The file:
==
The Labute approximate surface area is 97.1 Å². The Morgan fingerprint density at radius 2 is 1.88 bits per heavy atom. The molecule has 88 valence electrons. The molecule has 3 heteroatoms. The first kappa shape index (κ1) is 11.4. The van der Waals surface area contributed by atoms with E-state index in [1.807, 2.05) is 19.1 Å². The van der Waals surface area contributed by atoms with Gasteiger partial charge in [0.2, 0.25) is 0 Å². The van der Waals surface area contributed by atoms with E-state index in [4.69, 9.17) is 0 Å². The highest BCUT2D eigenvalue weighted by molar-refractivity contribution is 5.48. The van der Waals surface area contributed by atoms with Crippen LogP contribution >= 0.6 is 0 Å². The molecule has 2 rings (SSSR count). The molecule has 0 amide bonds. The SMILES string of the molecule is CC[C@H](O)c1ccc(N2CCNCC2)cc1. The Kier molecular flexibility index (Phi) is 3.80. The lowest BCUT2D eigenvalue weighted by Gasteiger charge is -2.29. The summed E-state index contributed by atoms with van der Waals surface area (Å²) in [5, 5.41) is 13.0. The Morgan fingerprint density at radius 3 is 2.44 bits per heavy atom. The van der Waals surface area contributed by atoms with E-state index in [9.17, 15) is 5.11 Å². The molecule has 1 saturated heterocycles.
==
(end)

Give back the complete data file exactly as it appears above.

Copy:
The Labute approximate surface area is 97.1 Å². The Morgan fingerprint density at radius 2 is 1.88 bits per heavy atom. The molecule has 88 valence electrons. The molecule has 3 heteroatoms. The first kappa shape index (κ1) is 11.4. The van der Waals surface area contributed by atoms with E-state index in [1.807, 2.05) is 19.1 Å². The van der Waals surface area contributed by atoms with Gasteiger partial charge in [0.2, 0.25) is 0 Å². The van der Waals surface area contributed by atoms with E-state index in [4.69, 9.17) is 0 Å². The highest BCUT2D eigenvalue weighted by molar-refractivity contribution is 5.48. The van der Waals surface area contributed by atoms with Crippen LogP contribution >= 0.6 is 0 Å². The molecule has 2 rings (SSSR count). The molecule has 0 amide bonds. The SMILES string of the molecule is CC[C@H](O)c1ccc(N2CCNCC2)cc1. The Kier molecular flexibility index (Phi) is 3.80. The lowest BCUT2D eigenvalue weighted by Gasteiger charge is -2.29. The summed E-state index contributed by atoms with van der Waals surface area (Å²) in [5, 5.41) is 13.0. The Morgan fingerprint density at radius 3 is 2.44 bits per heavy atom. The van der Waals surface area contributed by atoms with E-state index in [9.17, 15) is 5.11 Å². The molecule has 1 saturated heterocycles.